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I'm not sure what that part is that's in the picture. So far I've just been using spare parts I had laying around for my CO2 system. If that part's inexpensive I can pick one up. Having fewer parts on a compressed compressed gas system makes trouble shooting easier among other things.

I don't know anything about CO2 solenoids, I'm new to this hobby. I've read that some lesser quality solenoids get really hot and I wanted to make sure I avoided them. If the Burkert is the way to go where do you recommend purchasing one?

Thanks again for the feedback. I'm pretty excited about this tank so far.

Cheers,
Rob
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Old 07-18-2012, 01:00 AM   #9
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That black part is a paintball tank to 1/4npt fitting. As far as solenoids go , burkerts are among the best. There's a link where to get them in the how to build a regulator sticky in the equipment forum.
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Old 07-18-2012, 02:17 AM   #10
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Does screwing the paintball tank onto that 1/4npt fitting depress the the plunger and pressurize the system?

I'll check out the sticky, there's so much info on here sometimes it's hard to find what you need. So easy to get sidetracked too.

Thanks again, I'll post what I end up doing. Hopefully it helps someone else out in the future.
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Old 07-18-2012, 03:00 AM   #11
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Yes, it does open the pin valve when you screw in the tank. It just replaces the ASA valve you have there. I cam send you link of where to get it if you want. Seeing as how you have already got that part figured out, I guess it would just be an extra cost. Good luck with getting it all figured out
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Old 07-18-2012, 10:14 AM   #12
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If you have a link to where I can find that part it would be great. I think it's going to be a better setup without the ASA valve. I read the info on regulator builds, lots of great info there but I have 2 questions not covered in there you may be able to easy answer.


1. The sticky equipment note thread describes bubble counters by stating:

“It's made of brass and plastic and has an integrated check valve. This check valve is prone to failing and I highly recommend using another check under it when installing. While this style of bubble counter is convenient for the user, I don't really recommend them. There's a lot less that can go wrong with a cheap glass in-line counter.”

Can you add a picture of the inline bubble counter that you recommend?



2. The flow coefficient of my SS-1RM4 needle valve

http://www.swagelok.com/downloads/we.../MS-01-164.pdf

is much greater that than the listed flow coefficient for the SS-SS4 series valve.

http://www.swagelok.com/downloads/we.../MS-01-164.pdf

In your experience it that difference so significant that I should buy a metering (needle) valve? Again, at this point I haven't invested any money on the CO2 system yet because I've was just using spare parts I happened to have on-hand.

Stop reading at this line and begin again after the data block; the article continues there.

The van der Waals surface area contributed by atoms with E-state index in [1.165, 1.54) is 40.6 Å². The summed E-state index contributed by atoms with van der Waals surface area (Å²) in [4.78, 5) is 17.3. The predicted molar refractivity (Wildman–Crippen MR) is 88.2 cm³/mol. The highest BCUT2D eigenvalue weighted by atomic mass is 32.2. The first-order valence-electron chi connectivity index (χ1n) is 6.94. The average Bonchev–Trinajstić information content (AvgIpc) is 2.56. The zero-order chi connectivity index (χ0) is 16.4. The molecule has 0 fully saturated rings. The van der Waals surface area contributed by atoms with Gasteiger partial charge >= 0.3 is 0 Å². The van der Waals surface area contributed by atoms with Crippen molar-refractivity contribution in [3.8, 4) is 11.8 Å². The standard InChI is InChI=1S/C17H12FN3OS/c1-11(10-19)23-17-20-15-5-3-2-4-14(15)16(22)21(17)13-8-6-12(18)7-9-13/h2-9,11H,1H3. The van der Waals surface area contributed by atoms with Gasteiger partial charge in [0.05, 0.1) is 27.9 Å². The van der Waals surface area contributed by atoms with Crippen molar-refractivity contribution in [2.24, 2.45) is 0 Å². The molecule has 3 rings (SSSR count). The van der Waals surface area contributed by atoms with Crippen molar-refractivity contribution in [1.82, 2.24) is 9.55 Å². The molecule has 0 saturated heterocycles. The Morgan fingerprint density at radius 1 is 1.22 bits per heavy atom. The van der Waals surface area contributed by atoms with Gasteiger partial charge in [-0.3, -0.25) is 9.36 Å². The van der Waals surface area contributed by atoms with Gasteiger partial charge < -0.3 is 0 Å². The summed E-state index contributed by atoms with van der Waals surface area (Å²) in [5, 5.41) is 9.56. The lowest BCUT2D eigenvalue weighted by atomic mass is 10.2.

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Old 07-18-2012, 10:29 AM   #13
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I've seen my LFS Neptunes Aquatic sell this tank, http://www.neptuneaquatics.com/ - and I'm 99% positive they have a stand for it. They had one for my Mr Aqua 25g cube tank.

So if you've not yet built the stand, send them an email and see if they will ship one to you. I doubt they have it on their website but they're very helpful if you just send them an email. The stand for my 25g was unfinished so I had to stain and finish it, but easier than cutting wood and making it all yourself heh.

edit - saw that you're already having it built so look forward to seeing it gl!
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Old 07-18-2012, 11:09 PM   #14
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Quote:
Originally Posted by VB SUP View Post
If you have a link to where I can find that part it would be great. I think it's going to be a better setup without the ASA valve. I read the info on regulator builds, lots of great info there but I have 2 questions not covered in there you may be able to easy answer.


Can you add a picture of the inline bubble counter that you recommend?



The flow coefficient of my SS-1RM4 needle valve is much greater that than the listed flow coefficient for the SS-SS4 series valve.


In your experience it that difference so significant that I should buy a metering (needle) valve? Again, at this point I haven't invested any money on the CO2 system yet because I've was just using spare parts I happened to have on-hand.
They all pretty much look like this:



As for the needle valve, yes. There is a big difference between those two. The smaller the minimum cv rating is, the better the control will be. There are a couple of other things that play into that but the main thing is the minimum cv rating. The valve you already have will work. It would just barely be cracked open though and you won't have much control over your bubble count.
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Old 07-19-2012, 01:47 AM   #15
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I should be able to pick up the stand NLT than Friday. The guy does great work and for less than 500 bucks it's well worth it. Especially since a proper finish is as much work as building the piece.